It was a week before Christmas. Our 6-week-old son, Ben, was terribly sick. So sick that he could hardly breath. He had RSV, and things progressed from the doctor’s office, to the hospital, to the hospital with the best PICU in our area. Thankfully, our story ended on Christmas Eve when we took Ben home. Today, he is staring down his fifth birthday, and I am still convinced that the lovely nurses at PICU gave him some kind of “performance enhancing drugs” because he not only grew rapidly after departing the hospital, but he has also never slowed down!
What absolutely destroyed me from that experience was not our situation. To be sure, RSV is very serious for a six-week-old. But, the odds were vastly in our favor. Next door, however, was a little child fighting something –I don’t know exactly what—and what destroyed me was the Christmas tree. You don’t put a Christmas tree in a temporary room. You only put it in a room that you will be spending the entire season in.
I can still see that tree in my mind’s eye.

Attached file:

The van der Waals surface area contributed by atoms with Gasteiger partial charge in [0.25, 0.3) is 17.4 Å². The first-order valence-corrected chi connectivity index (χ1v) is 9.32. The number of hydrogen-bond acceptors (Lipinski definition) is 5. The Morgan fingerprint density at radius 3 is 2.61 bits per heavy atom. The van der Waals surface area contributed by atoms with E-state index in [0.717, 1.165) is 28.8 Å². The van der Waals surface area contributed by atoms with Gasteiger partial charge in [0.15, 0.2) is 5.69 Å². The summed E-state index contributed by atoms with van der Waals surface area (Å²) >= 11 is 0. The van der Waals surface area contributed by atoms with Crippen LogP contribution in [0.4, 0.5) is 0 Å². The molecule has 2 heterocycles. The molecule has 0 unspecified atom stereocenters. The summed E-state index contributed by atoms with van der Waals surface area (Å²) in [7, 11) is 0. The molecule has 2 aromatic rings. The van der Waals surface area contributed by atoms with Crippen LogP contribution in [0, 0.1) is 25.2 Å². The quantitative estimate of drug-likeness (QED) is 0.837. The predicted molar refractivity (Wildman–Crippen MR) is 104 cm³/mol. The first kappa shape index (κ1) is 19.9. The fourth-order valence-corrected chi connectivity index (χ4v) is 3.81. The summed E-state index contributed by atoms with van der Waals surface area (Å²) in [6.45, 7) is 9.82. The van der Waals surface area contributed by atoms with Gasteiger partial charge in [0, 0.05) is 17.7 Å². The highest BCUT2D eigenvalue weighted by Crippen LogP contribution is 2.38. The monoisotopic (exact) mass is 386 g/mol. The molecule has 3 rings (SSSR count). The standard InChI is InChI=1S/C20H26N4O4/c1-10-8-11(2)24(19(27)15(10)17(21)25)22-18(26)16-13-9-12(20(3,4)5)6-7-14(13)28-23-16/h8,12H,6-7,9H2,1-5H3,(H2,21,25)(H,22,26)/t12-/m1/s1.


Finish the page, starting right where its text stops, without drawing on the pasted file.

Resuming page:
I pray for those parents and those kids.
In fact, I recently was driving to Chicago for a speaking engagement and drove by the Ann & Robert H. Lurie Children’s hospital. As I drove by, I turned the radio off and just began praying out loud for the parents, kids, and doctors:
Please heal one kid, Lord.
Please guide each doctor, and give them wisdom, insight, and focus.
Please help each parent persevere. Comfort them with the peace that surpasses all human understanding of how this could be going on.
We live in a fallen, broken, world. And it sometimes sucks.
I don’t know how to transition, so here is the point of this post:
The next time you feel that work is “out of control,” and the stress is getting to you, thank God for work and its problems.
In fact, the beauty of work problems is that they are only work problems.
Let’s own that.
And to every mom or dad that can identify with anything written above, I am praying for you. I can think specifically of a mom and dad we know that is walking their daughter through an unimaginable situation, and inspiring us all in the process. I can also think of a mom and dad at our church, whose son is in heaven after a brain tumor. I’m still amazed at your courage and faith (and I still want to do coffee, so come on over to HP).
If you can identify with any of this, let me know.
I will pray for you, too.